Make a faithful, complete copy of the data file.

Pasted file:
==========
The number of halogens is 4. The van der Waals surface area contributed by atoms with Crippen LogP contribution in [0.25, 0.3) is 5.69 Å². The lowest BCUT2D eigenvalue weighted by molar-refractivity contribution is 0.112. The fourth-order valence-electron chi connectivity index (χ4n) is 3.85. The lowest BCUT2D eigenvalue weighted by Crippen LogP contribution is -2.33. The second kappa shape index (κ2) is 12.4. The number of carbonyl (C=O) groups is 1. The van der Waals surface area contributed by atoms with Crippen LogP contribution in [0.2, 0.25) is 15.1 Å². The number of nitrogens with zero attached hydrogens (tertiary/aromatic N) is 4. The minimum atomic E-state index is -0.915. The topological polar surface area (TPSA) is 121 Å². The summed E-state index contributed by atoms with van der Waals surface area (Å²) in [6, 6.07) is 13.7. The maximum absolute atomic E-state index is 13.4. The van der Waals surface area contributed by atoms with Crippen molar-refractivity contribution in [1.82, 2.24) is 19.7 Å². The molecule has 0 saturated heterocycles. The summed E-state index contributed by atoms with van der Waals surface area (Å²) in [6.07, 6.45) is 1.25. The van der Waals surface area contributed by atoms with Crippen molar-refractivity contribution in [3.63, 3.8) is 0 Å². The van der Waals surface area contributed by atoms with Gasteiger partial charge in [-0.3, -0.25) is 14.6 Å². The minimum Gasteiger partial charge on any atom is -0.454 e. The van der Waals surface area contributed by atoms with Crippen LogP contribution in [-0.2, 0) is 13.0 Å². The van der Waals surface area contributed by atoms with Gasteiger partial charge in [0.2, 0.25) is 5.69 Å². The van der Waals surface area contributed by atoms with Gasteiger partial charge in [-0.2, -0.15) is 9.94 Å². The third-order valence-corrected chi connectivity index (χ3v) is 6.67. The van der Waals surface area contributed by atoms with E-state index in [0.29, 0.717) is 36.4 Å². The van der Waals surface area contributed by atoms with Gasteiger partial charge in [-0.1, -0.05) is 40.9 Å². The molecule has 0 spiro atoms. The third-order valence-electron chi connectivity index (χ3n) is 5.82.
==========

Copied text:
The number of halogens is 4. The van der Waals surface area contributed by atoms with Crippen LogP contribution in [0.25, 0.3) is 5.69 Å². The lowest BCUT2D eigenvalue weighted by molar-refractivity contribution is 0.112. The fourth-order valence-electron chi connectivity index (χ4n) is 3.85. The lowest BCUT2D eigenvalue weighted by Crippen LogP contribution is -2.33. The second kappa shape index (κ2) is 12.4. The number of carbonyl (C=O) groups is 1. The van der Waals surface area contributed by atoms with Crippen LogP contribution in [0.2, 0.25) is 15.1 Å². The number of nitrogens with zero attached hydrogens (tertiary/aromatic N) is 4. The minimum atomic E-state index is -0.915. The topological polar surface area (TPSA) is 121 Å². The summed E-state index contributed by atoms with van der Waals surface area (Å²) in [6, 6.07) is 13.7. The maximum absolute atomic E-state index is 13.4. The van der Waals surface area contributed by atoms with Crippen molar-refractivity contribution in [1.82, 2.24) is 19.7 Å². The molecule has 0 saturated heterocycles. The summed E-state index contributed by atoms with van der Waals surface area (Å²) in [6.07, 6.45) is 1.25. The van der Waals surface area contributed by atoms with Crippen molar-refractivity contribution in [3.63, 3.8) is 0 Å². The van der Waals surface area contributed by atoms with Gasteiger partial charge in [-0.3, -0.25) is 14.6 Å². The minimum Gasteiger partial charge on any atom is -0.454 e. The van der Waals surface area contributed by atoms with Crippen LogP contribution in [-0.2, 0) is 13.0 Å². The van der Waals surface area contributed by atoms with Gasteiger partial charge in [0.2, 0.25) is 5.69 Å². The van der Waals surface area contributed by atoms with Gasteiger partial charge in [-0.2, -0.15) is 9.94 Å². The third-order valence-corrected chi connectivity index (χ3v) is 6.67. The van der Waals surface area contributed by atoms with E-state index in [0.29, 0.717) is 36.4 Å². The van der Waals surface area contributed by atoms with Gasteiger partial charge in [-0.1, -0.05) is 40.9 Å². The molecule has 0 spiro atoms. The third-order valence-electron chi connectivity index (χ3n) is 5.82.